Suggested by George Lynch:
An excerpt from Ward Just’s novel, American Romantic, 2014
Harry was quiet once again. Then he said, I grew up in Connecticut. That’s like growing up in your chateau country down near the Loire. Most Sundays we’d have a splendid lunch with the squires, our neighbors, a congresswoman and her husband, a professional soldier and his wife, two bankers , other locals, including a retired ambassador and various characters who had been in and out of government. The congresswoman was an excellent mimic and hilarious as she went about describing the legislative sausage machine. Brigadier General Candless was similarly superb on military science and tactics, including the Bulge in 1944. He had taken part in it. The bankers were entertaining as they went about demystifying Wall Street, or trying to. Where my mother and father fit into this company I cannot say, except they were fine hosts. Everyone was fond of them. I think it’s fair to say my parents established a sphere of intimacy, almost of confidentiality, at their Sunday table. No one had to say, This stays in the room among us. Everyone knew that the conversation stayed in the room and the remarkable, or contradictory, fact was that indiscretions were rare. These were people of the wider world and sexual or financial escapades had no real interest for them unless a president, a secretary of state or defense, or the speaker of the House was implicated, whereupon the worm of malice began to crawl as at any other table. But that aside, the company rarely spoke of current events but of things of the past, the general’s campaigns, the congresswoman’s battles with Senator Joe McCarthy. Elections won and lost, wars won, stalemated, or lost, promises kept, promises broken. I would say also that the atmosphere was often melancholy. At my father’s table failure was more instructive, more revealing, than success.
The admiral nodded thoughtfully, adding a ghost of a smile. Thing was, Harry went on, all the stories they told had something missing. This, it seemed to me then as it does now, is common among government people. Congresswoman Finch, for example, in describing the eternal struggle over foreign aid was meticulous in her account of who said what to whom and when, the politics of it, the influence of the lobbyists. But at a certain point she shrugged and changed the subject. To go beyond that certain point might have – would have- undermined faith in the system. She had realized she was addressing – I suppose the word would be civilians. Brigadier General Candless was eloquent on the progress of the Battle of the Bulge, an account drawn from a set-piece annual lecture he delivered to senior cadets at West Point. He had the names of the principal officers and their units, which performed well and which performed badly. The flow of the engagement. He had the German order of battle. He noted the weather, the terrain, and the fortifications. He quoted from diaries and after-action reports. Still, there was something between the lines where you found a hint of something else, something excruciating, beyond words, unspeakable. The hint was indistinct, a single voice in the chorus of a thousand. Brigadier General Candless was an intelligent man and knew a blank space when he saw it, and the same was true of Congresswoman Finch, even the bankers. As they were talking there would come a moment when their voices trailed off and any attentive listener would know they were deep in their memories, pondering what they were unable – not unwilling but unable – to say aloud. The missing piece. All the stories had missing pieces that spoke to motive and perhaps misprision or something very like misprision. This was something personal and inexplicable, the fact that refused to fall in line with the other facts. A black sheep fact, important enough to make a tidy account a little less tidy. To grasp it you had to have been there. More than any other single thing you had to understand the context, what was at stake and the consequences. No civilian could know that, even the worldly civilians around the Regency table at my father’s house. These were inside jobs. That was the world they lived in.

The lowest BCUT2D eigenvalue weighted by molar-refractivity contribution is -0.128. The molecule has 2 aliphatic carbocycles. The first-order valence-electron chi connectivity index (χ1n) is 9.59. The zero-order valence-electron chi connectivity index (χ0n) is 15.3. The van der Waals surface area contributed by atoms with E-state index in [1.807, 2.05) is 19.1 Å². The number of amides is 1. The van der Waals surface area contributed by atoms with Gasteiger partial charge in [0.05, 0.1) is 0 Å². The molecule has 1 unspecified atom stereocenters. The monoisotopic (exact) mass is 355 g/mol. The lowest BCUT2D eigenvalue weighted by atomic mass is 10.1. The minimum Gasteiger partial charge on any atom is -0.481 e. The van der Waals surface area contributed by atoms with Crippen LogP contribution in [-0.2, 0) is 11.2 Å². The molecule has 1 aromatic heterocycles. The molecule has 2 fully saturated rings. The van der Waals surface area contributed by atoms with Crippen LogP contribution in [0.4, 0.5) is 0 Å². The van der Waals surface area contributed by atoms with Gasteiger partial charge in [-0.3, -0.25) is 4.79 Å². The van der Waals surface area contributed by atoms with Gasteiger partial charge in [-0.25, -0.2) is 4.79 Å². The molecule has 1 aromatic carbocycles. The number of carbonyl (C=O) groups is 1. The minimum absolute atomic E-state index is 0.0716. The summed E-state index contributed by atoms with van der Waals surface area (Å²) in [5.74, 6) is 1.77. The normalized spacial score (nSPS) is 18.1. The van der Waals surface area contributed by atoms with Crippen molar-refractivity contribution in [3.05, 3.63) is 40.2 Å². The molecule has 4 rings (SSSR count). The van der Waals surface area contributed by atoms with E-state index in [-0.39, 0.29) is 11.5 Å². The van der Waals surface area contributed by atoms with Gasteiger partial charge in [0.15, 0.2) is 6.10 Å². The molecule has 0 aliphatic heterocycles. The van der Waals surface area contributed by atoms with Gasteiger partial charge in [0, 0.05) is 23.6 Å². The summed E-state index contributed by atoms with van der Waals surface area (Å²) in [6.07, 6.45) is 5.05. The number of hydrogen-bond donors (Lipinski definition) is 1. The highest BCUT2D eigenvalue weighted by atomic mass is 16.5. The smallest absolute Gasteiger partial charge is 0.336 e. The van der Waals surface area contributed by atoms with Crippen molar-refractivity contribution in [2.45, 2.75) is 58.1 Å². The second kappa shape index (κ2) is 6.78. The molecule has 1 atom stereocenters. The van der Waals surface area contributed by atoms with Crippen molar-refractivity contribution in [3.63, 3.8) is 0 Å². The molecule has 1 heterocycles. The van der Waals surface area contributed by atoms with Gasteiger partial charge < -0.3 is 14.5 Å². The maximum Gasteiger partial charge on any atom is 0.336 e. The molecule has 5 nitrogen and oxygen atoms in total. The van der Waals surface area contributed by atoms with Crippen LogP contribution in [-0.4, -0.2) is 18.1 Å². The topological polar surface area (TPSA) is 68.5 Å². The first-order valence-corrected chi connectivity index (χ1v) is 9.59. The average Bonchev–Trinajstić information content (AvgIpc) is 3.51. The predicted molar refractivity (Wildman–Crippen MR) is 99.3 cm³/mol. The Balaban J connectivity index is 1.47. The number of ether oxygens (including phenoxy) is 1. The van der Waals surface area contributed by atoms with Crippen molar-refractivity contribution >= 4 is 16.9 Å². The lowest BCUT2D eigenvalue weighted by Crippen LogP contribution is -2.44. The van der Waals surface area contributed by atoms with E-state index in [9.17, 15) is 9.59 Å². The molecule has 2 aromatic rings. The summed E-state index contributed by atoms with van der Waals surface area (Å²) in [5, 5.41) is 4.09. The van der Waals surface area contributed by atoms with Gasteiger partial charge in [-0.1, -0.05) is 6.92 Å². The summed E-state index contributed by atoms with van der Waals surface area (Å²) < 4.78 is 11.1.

Review in Booklist:
In this deft portrait of a promising young foreign service officer, Just reaches back to the earliest, hazy days leading up to the “misbegotten” Vietnam War, a time and place he witnessed firsthand. Though he never names the country Harry Sanders is posted in, Just describes it with molecular particularity, from the roiling city streets to the malevolence of the deep jungle, creating an arresting visual lexicon drawn from the paintings of Matisse, Vuillard, and Munch. This adds evocative textures to Just’s lushly sensuous and moodily introspective tale while also conveying Harry’s cultural legacy as a man born to privilege in orderly Connecticut, the opposite of this dense, lacerating land. Stubborn and idealistic, Harry envisions a bright future as a diplomat with the beautiful if haunted Sieglinde at his side, though they hardly know each other. She tags him as an “American romantic.” He sees himself as a “connoisseur of the counterfeit and the inexplicable” after a dangerous, clandestine mission and Sieglinde’s abrupt disappearance leave him hobbled and scarred. As Just circles forward and back to tell their dramatic stories, he dissects the romance, presumption, nobility, and futility of the diplomatic life and weighs the stoniness of the past. Master writer Just’s eighteenth novel is elegantly structured, worldly wise, shrewdly suspenseful, and profoundly satisfying. –Donna Seaman
About Ward Just and his work.